"Adoration of the Magi" by Flemish artist Peter Paul Rubens
Peter Paul Rubens (1577-1640), was a Flemish painter based in Antwerp. An artist, who won recognition
in his lifetime, he was knighted by both Philip IV, King of Spain, and Charles I, King of England. Rubens was a key artist
of the Baroque style that featured movement, color, and sensuality
In Antwerp, Ruben studied Latin and classical literature. By age 14, he began his artistic apprenticeship
with the city's leading painters of the time. In 1600, Rubens travelled to Italy, where he saw paintings by Titian, Veronese,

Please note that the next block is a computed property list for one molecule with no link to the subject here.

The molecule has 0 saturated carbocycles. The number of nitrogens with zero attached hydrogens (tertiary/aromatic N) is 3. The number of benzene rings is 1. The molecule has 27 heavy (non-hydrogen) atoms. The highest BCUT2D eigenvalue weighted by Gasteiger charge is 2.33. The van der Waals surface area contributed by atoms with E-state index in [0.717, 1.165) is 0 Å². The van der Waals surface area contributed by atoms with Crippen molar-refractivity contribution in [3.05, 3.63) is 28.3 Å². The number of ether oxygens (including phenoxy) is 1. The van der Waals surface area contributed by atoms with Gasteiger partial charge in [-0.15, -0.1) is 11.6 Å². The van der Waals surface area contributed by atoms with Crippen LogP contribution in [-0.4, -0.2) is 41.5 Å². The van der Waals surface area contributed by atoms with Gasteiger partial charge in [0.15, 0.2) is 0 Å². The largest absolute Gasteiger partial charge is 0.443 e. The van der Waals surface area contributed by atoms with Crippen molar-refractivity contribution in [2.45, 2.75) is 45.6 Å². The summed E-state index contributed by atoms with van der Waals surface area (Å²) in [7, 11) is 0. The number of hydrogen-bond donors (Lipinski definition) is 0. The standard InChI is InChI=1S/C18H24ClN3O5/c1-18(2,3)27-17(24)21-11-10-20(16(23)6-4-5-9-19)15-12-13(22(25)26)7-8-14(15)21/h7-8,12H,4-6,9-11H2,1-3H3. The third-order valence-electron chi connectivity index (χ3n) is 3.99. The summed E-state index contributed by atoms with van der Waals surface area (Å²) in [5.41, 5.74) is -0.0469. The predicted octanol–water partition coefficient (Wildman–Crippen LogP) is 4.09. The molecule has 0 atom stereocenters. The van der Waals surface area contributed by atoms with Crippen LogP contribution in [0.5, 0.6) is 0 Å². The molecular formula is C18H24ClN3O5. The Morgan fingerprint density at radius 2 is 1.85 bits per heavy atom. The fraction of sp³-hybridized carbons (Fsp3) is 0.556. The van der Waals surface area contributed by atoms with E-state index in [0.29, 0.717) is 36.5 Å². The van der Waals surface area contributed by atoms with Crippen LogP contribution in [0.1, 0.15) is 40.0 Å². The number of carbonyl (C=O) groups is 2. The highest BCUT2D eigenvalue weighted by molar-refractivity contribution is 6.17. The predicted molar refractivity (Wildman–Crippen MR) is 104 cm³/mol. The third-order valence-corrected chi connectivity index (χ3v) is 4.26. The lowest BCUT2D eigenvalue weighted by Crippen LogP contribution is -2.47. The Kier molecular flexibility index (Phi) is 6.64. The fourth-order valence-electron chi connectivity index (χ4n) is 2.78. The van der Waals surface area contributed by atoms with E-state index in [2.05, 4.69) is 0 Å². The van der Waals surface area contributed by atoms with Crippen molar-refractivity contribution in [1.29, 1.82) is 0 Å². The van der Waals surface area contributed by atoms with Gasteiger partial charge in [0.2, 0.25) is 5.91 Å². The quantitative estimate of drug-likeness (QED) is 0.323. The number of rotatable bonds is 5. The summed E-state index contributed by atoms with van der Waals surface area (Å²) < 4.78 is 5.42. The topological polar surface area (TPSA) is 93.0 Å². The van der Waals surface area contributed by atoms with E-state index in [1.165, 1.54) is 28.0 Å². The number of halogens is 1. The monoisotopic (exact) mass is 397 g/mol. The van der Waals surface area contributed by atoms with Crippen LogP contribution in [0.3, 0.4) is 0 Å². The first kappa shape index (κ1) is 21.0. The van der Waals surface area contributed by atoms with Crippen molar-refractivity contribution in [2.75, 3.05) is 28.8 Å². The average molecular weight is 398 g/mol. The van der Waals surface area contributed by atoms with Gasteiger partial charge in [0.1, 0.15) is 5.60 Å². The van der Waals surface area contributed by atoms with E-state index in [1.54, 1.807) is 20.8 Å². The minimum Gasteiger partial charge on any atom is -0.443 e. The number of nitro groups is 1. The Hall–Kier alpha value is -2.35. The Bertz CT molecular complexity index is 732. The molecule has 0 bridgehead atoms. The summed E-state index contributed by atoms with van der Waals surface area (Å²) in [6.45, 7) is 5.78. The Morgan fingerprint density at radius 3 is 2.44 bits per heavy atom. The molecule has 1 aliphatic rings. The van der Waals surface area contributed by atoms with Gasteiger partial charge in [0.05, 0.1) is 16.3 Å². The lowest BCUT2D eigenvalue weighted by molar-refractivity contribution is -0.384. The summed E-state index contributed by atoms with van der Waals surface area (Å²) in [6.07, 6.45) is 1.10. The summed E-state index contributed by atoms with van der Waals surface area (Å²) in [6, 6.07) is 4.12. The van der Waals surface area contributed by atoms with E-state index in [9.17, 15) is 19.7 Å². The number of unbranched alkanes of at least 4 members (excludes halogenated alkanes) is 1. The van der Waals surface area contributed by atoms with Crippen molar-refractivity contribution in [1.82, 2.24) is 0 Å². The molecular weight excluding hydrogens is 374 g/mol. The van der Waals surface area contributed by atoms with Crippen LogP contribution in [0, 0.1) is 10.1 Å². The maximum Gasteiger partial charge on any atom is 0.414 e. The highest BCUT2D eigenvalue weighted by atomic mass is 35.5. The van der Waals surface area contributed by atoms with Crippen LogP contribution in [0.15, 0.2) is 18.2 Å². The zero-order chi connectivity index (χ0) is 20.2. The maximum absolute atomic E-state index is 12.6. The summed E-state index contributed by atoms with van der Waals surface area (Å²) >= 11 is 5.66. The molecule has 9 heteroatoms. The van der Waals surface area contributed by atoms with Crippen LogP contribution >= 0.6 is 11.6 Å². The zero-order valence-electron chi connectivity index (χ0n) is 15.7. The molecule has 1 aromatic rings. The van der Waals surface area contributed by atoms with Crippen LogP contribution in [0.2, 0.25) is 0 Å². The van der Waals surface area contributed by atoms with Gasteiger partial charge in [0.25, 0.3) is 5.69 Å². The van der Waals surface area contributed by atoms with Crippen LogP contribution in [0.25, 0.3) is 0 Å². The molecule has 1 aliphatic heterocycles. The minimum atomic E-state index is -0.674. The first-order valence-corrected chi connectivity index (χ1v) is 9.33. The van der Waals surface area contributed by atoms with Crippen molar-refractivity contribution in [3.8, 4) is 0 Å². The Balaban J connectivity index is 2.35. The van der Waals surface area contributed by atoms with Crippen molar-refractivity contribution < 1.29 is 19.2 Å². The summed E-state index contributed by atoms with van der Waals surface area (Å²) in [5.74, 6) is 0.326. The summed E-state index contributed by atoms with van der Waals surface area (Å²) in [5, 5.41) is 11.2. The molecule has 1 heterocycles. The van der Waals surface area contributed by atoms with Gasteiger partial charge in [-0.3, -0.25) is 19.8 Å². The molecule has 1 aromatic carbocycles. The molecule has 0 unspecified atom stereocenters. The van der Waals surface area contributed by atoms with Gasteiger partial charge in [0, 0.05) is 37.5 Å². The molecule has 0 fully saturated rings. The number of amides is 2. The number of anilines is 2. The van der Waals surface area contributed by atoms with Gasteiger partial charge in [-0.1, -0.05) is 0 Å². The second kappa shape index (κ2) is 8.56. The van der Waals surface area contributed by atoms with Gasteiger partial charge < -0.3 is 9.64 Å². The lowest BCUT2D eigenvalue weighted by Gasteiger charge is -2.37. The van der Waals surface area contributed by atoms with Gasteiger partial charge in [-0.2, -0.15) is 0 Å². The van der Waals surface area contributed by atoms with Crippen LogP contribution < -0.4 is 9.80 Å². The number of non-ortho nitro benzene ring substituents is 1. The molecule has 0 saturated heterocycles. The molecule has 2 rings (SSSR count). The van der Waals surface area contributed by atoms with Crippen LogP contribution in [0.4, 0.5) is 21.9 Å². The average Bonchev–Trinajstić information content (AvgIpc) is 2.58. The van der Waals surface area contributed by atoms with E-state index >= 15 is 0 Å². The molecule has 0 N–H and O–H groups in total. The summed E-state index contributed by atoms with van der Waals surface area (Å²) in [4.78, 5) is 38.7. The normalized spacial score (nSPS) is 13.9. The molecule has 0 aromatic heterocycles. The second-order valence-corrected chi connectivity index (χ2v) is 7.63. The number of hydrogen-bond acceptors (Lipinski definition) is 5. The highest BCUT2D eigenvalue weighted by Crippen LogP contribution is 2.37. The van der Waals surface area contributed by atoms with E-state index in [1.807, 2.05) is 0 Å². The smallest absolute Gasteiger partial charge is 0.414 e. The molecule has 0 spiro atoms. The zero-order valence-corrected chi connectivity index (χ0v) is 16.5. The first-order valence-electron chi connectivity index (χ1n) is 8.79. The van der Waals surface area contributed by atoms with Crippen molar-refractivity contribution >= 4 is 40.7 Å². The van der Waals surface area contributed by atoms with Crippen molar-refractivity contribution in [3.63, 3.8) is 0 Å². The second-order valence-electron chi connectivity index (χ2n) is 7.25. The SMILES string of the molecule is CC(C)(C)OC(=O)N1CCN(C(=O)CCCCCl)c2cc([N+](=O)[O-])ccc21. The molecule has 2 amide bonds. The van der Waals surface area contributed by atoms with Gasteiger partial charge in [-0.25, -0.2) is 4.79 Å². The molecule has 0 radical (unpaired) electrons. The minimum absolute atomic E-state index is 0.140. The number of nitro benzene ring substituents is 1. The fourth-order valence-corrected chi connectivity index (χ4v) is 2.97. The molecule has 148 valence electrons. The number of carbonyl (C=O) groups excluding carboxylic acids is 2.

and Tintoretto. The coloring and compositions of Veronese and Tintoretto had an effect on Rubens's painting, and his later,
mature style was profoundly influenced by Titian. In Florence, he was influenced by the art of Michelangelo, Raphael, Leonardo
da Vinci and Caravaggio. His fondness of painting full-figured women gave rise to the term 'Rubenesque' for plus-sized woen.
Rubens painted The Adoration of the Magi more often than any other episode from the life of Christ. The painting,
painted during 1616-17, offered the artist an opportunity to display rich textiles, exotic turbans, and human figures that
expressed the humbling of the world before Madonna and child. The dim stable is lit by shafts of light. The painting is on
display at the Musée des Beaux-Arts, Lyon.